It’s now been 70 years since the Cleveland Indians won its last World Series championship. If you remember, they had two perfect opportunities in the mid-to-late 1990s with the core of Kenny Lofton, Omar Vizquel, Jim Thome, Manny Ramirez, and Albert Belle. They would go on to win two American League pennants during that span: losing to the Atlanta Braves in the 1995 World Series, and then the Florida Marlins in 1997.
The Indians wouldn’t sniff the Fall Classic until 2016, where they ultimately blew a 3-1 lead to the Chicago Cubs. And who could forget last season, winning 102 games (the second most in baseball)? Cleveland was faced with once again a picture perfect opportunity to break the curse. However, a blown 2-0 lead in the ALDS against the New York Yankees dashed their hopes.
The 2018 Cleveland Indians are currently leading a hilariously bad American League Central by 8.5 games. In fact, the division is so putrid that the second-place Minnesota Twins are nine games under .500. Another opportunity to break the curse awaits the Indians in the coming months (god forbid they blow their large division lead); but could this be their last shot?
The Indians have a few key players that will become free agents in the off-season, one of which is star reliever, Andrew Miller. The 34-year-old has shown a little bit of his age this season thanks to injuries (now on the 10-day DL), to go along with a 4.40 ERA in 14.1 innings. Additionally, closer Cody Allen and outfielder Michael Brantley are set to join him as soon as the calendar flips to December. With this being the case, the time is now for Cleveland to go all in this postseason because they may not have these pieces again in 2019.
To have a chance of making it back to the World Series, the Indians will need to pick up their play. At the moment, Cleveland is pegged as the #3 seed in the AL playoffs, trailing the defending World Champions Houston Astros and New York Yankees by 7.5 games.
Cleveland’s bats have held up their end of the bargains thus far, ranking 4th and 8th, respectively in all of baseball in total home runs and team batting average. They’ve received robust production from first baseman Jose Ramirez and shortstop, Francisco Lindor, who are each hitting .296 with a combined 42 home runs and 96 RBIs. One player that needs to step up is second baseman Jason Kipnis, who is only slashing .212/.296/.344 with a lowly .644 OPS. That’s not going to cut it come October.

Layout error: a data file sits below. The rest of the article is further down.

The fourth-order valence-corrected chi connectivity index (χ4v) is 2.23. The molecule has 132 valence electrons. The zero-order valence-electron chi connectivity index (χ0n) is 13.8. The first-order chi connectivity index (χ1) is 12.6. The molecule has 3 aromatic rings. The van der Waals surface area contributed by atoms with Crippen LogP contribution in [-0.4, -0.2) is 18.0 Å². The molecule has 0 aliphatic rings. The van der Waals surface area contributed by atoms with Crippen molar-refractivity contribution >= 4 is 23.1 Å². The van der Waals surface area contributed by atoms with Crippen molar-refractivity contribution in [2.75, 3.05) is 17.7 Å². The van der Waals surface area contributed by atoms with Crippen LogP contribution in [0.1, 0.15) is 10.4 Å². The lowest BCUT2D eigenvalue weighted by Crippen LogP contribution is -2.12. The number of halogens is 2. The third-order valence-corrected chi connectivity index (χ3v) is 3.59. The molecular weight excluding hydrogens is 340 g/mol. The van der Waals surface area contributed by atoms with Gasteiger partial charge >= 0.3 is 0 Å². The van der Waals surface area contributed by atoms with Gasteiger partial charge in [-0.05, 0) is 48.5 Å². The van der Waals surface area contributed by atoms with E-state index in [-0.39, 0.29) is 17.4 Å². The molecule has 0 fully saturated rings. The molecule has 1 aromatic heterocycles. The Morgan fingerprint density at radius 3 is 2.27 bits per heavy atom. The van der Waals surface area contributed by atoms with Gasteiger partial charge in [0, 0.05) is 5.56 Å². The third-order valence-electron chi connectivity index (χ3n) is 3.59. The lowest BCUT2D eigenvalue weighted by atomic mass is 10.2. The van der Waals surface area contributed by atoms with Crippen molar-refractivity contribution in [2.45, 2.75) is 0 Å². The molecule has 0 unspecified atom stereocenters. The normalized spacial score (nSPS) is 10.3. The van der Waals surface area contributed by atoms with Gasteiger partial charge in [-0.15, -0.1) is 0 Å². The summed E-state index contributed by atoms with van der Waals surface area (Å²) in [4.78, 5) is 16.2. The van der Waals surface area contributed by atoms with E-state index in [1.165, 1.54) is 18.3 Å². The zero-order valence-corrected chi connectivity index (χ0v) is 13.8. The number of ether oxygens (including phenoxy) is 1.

Starting pitching has carried the Indians all year as Corey Kluber, Trevor Bauer, and Mike Clevenger offer a combined record of 24-10 with a 2.51 ERA through 330.3 innings of work. It’s rare for a starting rotation to have three trustworthy arms to lean on. However, that’s a stark contrast to their bullpen.
Cleveland has seen its once deep and lock-down bullpen turn into a leaky one this season, sporting a dreadful 5.28 bullpen ERA. The relievers mentioned above, such Cody Allen and Andrew Miller, haven’t been themselves this year, surrendering a combined 35 hits and 20 runs in just 46.2 innings. Josh Tomlin has struggled, too, allowing 3.6 HRs for every 9 innings pitched. It’s clear that the Indians may look to acquire a reliever at the trade deadline if they don’t feel that their bullpen is viable enough to last in the postseason.
What the Indians need to do is to simply replicate what they did last year (although that will be difficult) and trade for a run-producer to insert into the lineup. Cleveland’s offense exploded after acquiring Jay Bruce at last year’s deadline. Also, another important key is to not peak too early like they did last year. If you remember, the Indians strung together an American League record 22 consecutive from late August to mid-September. While it didn’t serve as the lone reason why Cleveland flamed out early in the postseason last year, it definitely didn’t help the team’s stamina, as stars like Lindor and Ramirez slowed down at the plate last October.
In full, the Indians must go all in with their current core and try to win it. Although it’s a lofty expectation, it needs to be done so not another opportunity is blown.